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Alternate Heat | Fall 2003 Out Here Magazine

As temperatures tumble, keep your heating bills low

By Hannah Wolfson

Photography courtesty of United States Stove

A cozy family room and toasty kitchen are requirements this winter. But does the bill for a nice warm house chill you to the bone? You can cut heating costs any number of ways, ranging from turning down the thermostat to installing alternative heat sources.

The simplest way to save is to use less energy in the first place, says Davis Bookhart, senior project director with the Consumer Energy Council of America. Before cold weather arrives, seal windows and doors, check ducts for leaks, and make sure your insulation is up to snuff.Turning down the thermostat also can save money. Dropping your heat back 10 degrees for eight hours a day can lower your heating bill by 5 percent.

If you're remodeling, try incorporating passive solar features, which make the most of the sun's rays to provide free heat. Broad, south-facing windows will bring in extra warmth. Tile, brick, or even concrete floors will absorb heat during the day and then release it after dark.These low-tech ideas have been around for centuries. "There's so many things that people figured out hundreds of years ago and we've forgotten about, which is too bad," Bookhart says.

One of the oldest heating methods — wood — still is very much in demand, especially with energy prices on the rise, says Rodger Castleberry, vice president of sales and marketing for United States Stove Co. in South Pittsburg, Tenn.

A renewed demand for wood stoves began 30 years ago with the first oil crisis, Castleberry says. "America turned to woods stoves. They're very economical, easy to install, and they cut the heating bills substantially," he says.

Sales fluctuate, but as primary fuel costs spike each year, so do sales of stoves fueled by wood, coal, and wood pellets, he says. And all indications are that alternative heating will be particularly popular this winter, because primary heating costs — electricity, natural gas, propane — are expected to rise sharply, Castleberry says.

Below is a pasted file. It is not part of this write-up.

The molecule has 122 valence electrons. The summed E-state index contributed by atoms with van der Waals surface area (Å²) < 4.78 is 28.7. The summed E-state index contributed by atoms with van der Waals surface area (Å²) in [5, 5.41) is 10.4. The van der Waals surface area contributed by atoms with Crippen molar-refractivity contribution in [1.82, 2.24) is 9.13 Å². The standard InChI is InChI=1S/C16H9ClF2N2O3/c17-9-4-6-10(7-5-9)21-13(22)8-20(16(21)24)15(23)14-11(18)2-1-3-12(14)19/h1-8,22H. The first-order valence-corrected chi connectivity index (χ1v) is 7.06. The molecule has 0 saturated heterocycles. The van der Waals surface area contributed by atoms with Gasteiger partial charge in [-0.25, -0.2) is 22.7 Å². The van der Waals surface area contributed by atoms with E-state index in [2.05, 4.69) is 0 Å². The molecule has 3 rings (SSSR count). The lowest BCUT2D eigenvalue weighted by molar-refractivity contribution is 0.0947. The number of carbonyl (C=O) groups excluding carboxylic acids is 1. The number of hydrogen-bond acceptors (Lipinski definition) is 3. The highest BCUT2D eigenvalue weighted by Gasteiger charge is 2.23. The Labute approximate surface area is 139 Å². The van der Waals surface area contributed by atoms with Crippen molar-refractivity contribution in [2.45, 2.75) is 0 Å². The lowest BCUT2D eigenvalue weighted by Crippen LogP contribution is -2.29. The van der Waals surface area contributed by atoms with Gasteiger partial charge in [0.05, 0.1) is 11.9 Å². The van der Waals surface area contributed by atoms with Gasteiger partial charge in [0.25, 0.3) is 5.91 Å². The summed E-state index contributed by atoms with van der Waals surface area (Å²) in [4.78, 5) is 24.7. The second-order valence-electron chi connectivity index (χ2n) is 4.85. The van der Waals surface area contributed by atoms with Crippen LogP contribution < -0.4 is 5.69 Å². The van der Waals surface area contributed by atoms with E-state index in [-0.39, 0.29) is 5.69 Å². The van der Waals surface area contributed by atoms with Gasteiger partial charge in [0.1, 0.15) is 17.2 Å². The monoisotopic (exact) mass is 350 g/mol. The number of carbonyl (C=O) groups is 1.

No longer are wood stoves the pot-bellied behemoths at old country stores; newer models are highly effective in supplementing oil, gas, or electric heat.

"I think what people are looking for now are stylish and contemporary plate-steel stoves," says Jim Pitchford, sales manager at United States Stove. These stand-alone models, which cost between $500 and $700, come with glass doors so you can enjoy the fire and blowers to circulate the air. Better yet, they emit less air pollution than traditional cast-iron stoves.

Another alternative is the wood-burning furnace. Set side-by-side with a conventional furnace, wood-burners — which range in cost from $900 to $1,800 — can heat an entire home with wood or coal.

High-tech options for whole-house heating range from geothermal heat pumps, which draw warmth from within the ground, to zone heating, in which each room has its own heat source. But the real wave of the future, Pitchford says, is the corn-burner.

Yes, these stoves really burn dried corn, along with wood pellets, soybeans, even cherry pits. Pollution-free, they can run all day on a 40-pound bag of fuel. Though they cost between $1,000 and $1,500 they're catching on.

Hannah Wolfson is a writer based in Birmingham, Ala.